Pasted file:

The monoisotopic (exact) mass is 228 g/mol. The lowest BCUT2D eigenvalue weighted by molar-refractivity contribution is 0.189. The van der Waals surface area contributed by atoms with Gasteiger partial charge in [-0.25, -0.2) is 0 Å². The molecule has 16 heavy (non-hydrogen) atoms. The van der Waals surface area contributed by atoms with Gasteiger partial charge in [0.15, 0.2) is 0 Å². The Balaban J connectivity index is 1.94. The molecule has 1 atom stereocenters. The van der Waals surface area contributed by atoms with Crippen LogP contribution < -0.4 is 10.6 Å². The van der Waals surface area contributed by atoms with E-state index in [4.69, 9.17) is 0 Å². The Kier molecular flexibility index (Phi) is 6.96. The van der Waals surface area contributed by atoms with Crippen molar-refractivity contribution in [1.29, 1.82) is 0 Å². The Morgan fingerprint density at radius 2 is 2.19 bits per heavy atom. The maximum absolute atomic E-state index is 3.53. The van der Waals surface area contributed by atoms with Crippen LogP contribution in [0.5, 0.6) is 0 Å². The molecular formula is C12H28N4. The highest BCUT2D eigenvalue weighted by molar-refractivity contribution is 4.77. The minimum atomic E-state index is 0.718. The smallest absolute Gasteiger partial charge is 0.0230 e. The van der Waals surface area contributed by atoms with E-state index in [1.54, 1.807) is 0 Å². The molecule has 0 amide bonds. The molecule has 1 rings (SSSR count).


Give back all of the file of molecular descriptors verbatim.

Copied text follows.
The monoisotopic (exact) mass is 228 g/mol. The lowest BCUT2D eigenvalue weighted by molar-refractivity contribution is 0.189. The van der Waals surface area contributed by atoms with Gasteiger partial charge in [-0.25, -0.2) is 0 Å². The molecule has 16 heavy (non-hydrogen) atoms. The van der Waals surface area contributed by atoms with Gasteiger partial charge in [0.15, 0.2) is 0 Å². The Balaban J connectivity index is 1.94. The molecule has 1 atom stereocenters. The van der Waals surface area contributed by atoms with Crippen LogP contribution < -0.4 is 10.6 Å². The van der Waals surface area contributed by atoms with E-state index in [4.69, 9.17) is 0 Å². The Kier molecular flexibility index (Phi) is 6.96. The van der Waals surface area contributed by atoms with Crippen molar-refractivity contribution in [1.29, 1.82) is 0 Å². The Morgan fingerprint density at radius 2 is 2.19 bits per heavy atom. The maximum absolute atomic E-state index is 3.53. The van der Waals surface area contributed by atoms with Crippen LogP contribution in [0.5, 0.6) is 0 Å². The molecular formula is C12H28N4. The highest BCUT2D eigenvalue weighted by molar-refractivity contribution is 4.77. The minimum atomic E-state index is 0.718. The smallest absolute Gasteiger partial charge is 0.0230 e. The van der Waals surface area contributed by atoms with E-state index in [1.54, 1.807) is 0 Å². The molecule has 0 amide bonds. The molecule has 1 rings (SSSR count).